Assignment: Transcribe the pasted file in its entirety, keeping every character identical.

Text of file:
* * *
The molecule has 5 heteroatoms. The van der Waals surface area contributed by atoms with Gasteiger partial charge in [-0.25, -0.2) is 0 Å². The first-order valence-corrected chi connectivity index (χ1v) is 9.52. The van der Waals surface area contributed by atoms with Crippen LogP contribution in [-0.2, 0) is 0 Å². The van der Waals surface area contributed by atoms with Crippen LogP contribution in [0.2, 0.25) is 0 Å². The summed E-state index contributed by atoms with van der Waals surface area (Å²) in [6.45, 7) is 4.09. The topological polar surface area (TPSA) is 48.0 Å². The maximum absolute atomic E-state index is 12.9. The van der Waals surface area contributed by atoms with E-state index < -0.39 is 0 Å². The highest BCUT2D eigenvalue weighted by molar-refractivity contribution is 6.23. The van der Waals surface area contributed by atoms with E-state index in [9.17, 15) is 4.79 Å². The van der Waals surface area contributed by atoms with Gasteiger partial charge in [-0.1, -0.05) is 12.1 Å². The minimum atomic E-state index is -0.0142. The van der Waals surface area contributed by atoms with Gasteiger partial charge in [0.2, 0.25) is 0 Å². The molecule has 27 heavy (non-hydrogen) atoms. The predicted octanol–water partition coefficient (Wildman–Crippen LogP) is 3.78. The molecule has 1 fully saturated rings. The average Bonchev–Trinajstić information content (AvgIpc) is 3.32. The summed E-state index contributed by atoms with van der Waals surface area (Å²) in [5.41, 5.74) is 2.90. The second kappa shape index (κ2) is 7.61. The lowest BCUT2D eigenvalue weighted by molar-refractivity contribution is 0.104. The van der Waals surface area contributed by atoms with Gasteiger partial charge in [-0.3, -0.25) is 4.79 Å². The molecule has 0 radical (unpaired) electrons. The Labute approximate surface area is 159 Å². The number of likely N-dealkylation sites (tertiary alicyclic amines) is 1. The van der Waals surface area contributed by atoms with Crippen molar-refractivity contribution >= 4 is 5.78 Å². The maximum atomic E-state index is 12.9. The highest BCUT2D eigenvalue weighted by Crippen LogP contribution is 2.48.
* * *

The molecule has 5 heteroatoms. The van der Waals surface area contributed by atoms with Gasteiger partial charge in [-0.25, -0.2) is 0 Å². The first-order valence-corrected chi connectivity index (χ1v) is 9.52. The van der Waals surface area contributed by atoms with Crippen LogP contribution in [-0.2, 0) is 0 Å². The van der Waals surface area contributed by atoms with Crippen LogP contribution in [0.2, 0.25) is 0 Å². The summed E-state index contributed by atoms with van der Waals surface area (Å²) in [6.45, 7) is 4.09. The topological polar surface area (TPSA) is 48.0 Å². The maximum absolute atomic E-state index is 12.9. The van der Waals surface area contributed by atoms with E-state index < -0.39 is 0 Å². The highest BCUT2D eigenvalue weighted by molar-refractivity contribution is 6.23. The van der Waals surface area contributed by atoms with E-state index in [9.17, 15) is 4.79 Å². The van der Waals surface area contributed by atoms with Gasteiger partial charge in [-0.1, -0.05) is 12.1 Å². The minimum atomic E-state index is -0.0142. The van der Waals surface area contributed by atoms with Gasteiger partial charge in [0.2, 0.25) is 0 Å². The molecule has 27 heavy (non-hydrogen) atoms. The predicted octanol–water partition coefficient (Wildman–Crippen LogP) is 3.78. The molecule has 1 fully saturated rings. The average Bonchev–Trinajstić information content (AvgIpc) is 3.32. The summed E-state index contributed by atoms with van der Waals surface area (Å²) in [5.41, 5.74) is 2.90. The second kappa shape index (κ2) is 7.61. The lowest BCUT2D eigenvalue weighted by molar-refractivity contribution is 0.104. The van der Waals surface area contributed by atoms with Gasteiger partial charge in [-0.3, -0.25) is 4.79 Å². The molecule has 0 radical (unpaired) electrons. The Labute approximate surface area is 159 Å². The number of likely N-dealkylation sites (tertiary alicyclic amines) is 1. The van der Waals surface area contributed by atoms with Crippen molar-refractivity contribution >= 4 is 5.78 Å². The maximum atomic E-state index is 12.9. The highest BCUT2D eigenvalue weighted by Crippen LogP contribution is 2.48.